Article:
This research is an example of the One Health/One Medicine area of Mizzou Advantage. Mizzou Advantage is a program that focuses on four areas of MU strength: food for the future; media of the future; one health/one medicine; and sustainable energy. The goals of Mizzou Advantage are to strengthen existing faculty networks, create new networks and propel Mizzou's research, instruction and other activities to the next level.


'/>"/>

Contact: Nathan Hurst
hurstn@missouri.edu
573-882-6217
University of Missouri-Columbia
Source:Eurekalert

Related medicine news :

1. Targeted therapeutics for colon cancer to be presented at AACR meeting
2. First targeted nanomedicine to enter human clinical studies
3. Highly targeted irradiation as good as whole breast radiotherapy in early stage cancer
4. Dana-Farber: Study reports first success of targeted therapy in type of non-small cell lung cancer
5. Inflammatory pathway spurs cancer stem cells to resist HER2-targeted breast cancer treatment
6. Killer infections targeted by hospital study
7. Lower risk of serious side-effects in trials of new targeted drugs
8. Treating drug resistant cancer through targeted inhibition of sphingosine kinase
9. Pitt: Targeted oxidation-blocker prevents secondary damage after traumatic brain injury
10. Deadly witch hunts targeted by grassroots womens groups
11. Large lung cancer study shows potential for more targeted therapies
Post Your Comments:
*Name:
*Comment:
*Email:
(Date:3/30/2017)... Rosa, CA (PRWEB) , ... March 30, 2017 , ... ... in March suggests that following joint replacement surgery – the best place for a ... is expedited when they are in familiar surroundings and have ample opportunity to rest ...
(Date:3/30/2017)... ... 30, 2017 , ... The Aresty Institute of Executive Education ... to address the increasingly complex educational needs of today's global executives. Corporate ... corporate finance and will increase their ability to confidently take action in ways ...
(Date:3/30/2017)... ... , ... An inventor and manicurist from Greet, S.C., wants to offer people a new way ... maintain clean and healthy feet, so I know the importance of proper foot care," he ... designed the FOOT-TRAN SYSTEM." , The FOOT-TRAN SYSTEM enables a user to clean and exfoliate ...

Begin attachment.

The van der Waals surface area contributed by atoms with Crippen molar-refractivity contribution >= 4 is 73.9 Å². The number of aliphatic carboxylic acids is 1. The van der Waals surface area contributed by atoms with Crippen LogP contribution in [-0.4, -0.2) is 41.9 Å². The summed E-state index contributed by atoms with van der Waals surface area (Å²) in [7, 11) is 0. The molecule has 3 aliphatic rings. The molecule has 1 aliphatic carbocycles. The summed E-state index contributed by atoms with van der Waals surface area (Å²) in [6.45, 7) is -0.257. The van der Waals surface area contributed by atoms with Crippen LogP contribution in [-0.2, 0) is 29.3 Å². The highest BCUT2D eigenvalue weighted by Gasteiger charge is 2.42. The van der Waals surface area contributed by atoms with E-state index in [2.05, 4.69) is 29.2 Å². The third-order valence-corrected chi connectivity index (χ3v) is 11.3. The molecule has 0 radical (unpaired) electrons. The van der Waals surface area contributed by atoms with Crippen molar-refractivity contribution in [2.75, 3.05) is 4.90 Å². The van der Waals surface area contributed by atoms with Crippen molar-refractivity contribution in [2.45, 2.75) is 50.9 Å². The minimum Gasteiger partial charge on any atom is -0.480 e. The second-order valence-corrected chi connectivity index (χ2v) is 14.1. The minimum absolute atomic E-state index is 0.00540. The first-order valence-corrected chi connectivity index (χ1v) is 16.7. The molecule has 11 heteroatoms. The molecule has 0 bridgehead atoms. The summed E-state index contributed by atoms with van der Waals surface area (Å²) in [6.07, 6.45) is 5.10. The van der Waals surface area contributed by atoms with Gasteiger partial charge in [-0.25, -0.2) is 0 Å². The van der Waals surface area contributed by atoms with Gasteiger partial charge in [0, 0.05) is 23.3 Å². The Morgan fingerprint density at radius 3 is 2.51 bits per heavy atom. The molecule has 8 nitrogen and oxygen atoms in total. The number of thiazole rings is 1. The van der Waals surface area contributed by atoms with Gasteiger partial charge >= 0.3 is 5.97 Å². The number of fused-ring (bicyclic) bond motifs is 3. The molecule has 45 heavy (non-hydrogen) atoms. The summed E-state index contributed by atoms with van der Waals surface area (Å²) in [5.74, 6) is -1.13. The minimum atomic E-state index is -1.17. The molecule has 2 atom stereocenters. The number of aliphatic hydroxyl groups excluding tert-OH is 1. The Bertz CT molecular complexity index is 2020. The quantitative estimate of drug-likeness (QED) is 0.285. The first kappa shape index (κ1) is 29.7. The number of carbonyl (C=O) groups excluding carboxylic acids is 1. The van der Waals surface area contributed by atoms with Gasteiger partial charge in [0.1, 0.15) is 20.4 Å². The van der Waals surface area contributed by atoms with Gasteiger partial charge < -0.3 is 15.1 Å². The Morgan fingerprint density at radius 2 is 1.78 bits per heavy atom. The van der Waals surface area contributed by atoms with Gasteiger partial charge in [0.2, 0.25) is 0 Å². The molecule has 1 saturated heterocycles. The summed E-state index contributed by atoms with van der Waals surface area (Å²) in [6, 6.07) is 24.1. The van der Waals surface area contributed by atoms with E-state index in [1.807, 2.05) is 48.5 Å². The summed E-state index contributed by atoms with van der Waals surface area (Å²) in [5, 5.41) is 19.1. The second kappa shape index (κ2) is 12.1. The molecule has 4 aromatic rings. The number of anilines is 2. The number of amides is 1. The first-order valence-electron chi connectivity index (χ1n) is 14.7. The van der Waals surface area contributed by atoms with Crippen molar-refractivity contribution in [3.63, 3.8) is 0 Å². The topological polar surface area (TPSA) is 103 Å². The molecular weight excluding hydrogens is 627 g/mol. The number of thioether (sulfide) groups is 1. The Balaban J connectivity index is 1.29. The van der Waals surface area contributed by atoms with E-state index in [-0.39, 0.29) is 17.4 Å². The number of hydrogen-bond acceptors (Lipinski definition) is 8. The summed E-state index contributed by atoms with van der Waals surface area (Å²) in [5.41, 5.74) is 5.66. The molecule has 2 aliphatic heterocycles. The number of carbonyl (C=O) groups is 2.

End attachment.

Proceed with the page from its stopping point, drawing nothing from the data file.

(Date:3/30/2017)... Durham, NC (PRWEB) , ... March 30, 2017 ... ... professionals, will host the live audio conference “ Preventing Hospital Readmissions Through Discharge ... April 12, 2017 at 1:00 pm ET. This conference discusses strategies to prevent ...
(Date:3/29/2017)... ... , ... During the last week of March, Chad Kawa, MD of Revere ... the local community. , Colon cancer is the second leading cause of cancer ... it is small, confined and easier to treat. If you are 50 or older, ...
Breaking Medicine News(10 mins):
(Date:3/29/2017)... DUBLIN , Mar. 29, 2017 Research and ... Market, Reimbursement Policy, Patients Treated at Proton Therapy Centers & Forecast" ... ... 2021 from its current market size in 2016. The Untapped Proton Therapy ... than 1 Billion USD in 2016. Proton Therapy plays ...
(Date:3/29/2017)... 2017  Zynex (OTCQB: ZYXI), an innovative medical technology company ... devices for pain management, stroke rehabilitation, cardiac monitoring and ... Company,s 2016 full-year investor webcast on Monday, April 3, 2017 at 9:00 ... Company expects to file its 2016 full year financial ... ...
(Date:3/29/2017)... March 29, 2017 According to a new market ... (Gas-Filled Detectors, Geiger Muller, Survey Meter, Solid-State), Products (Personal Dosimeters, OSL, Badges), ... published by MarketsandMarkets, the market is expected to reach USD 1,215.4 Million ... 6.5% from 2016 to 2021. Continue Reading ... ...
Breaking Medicine Technology: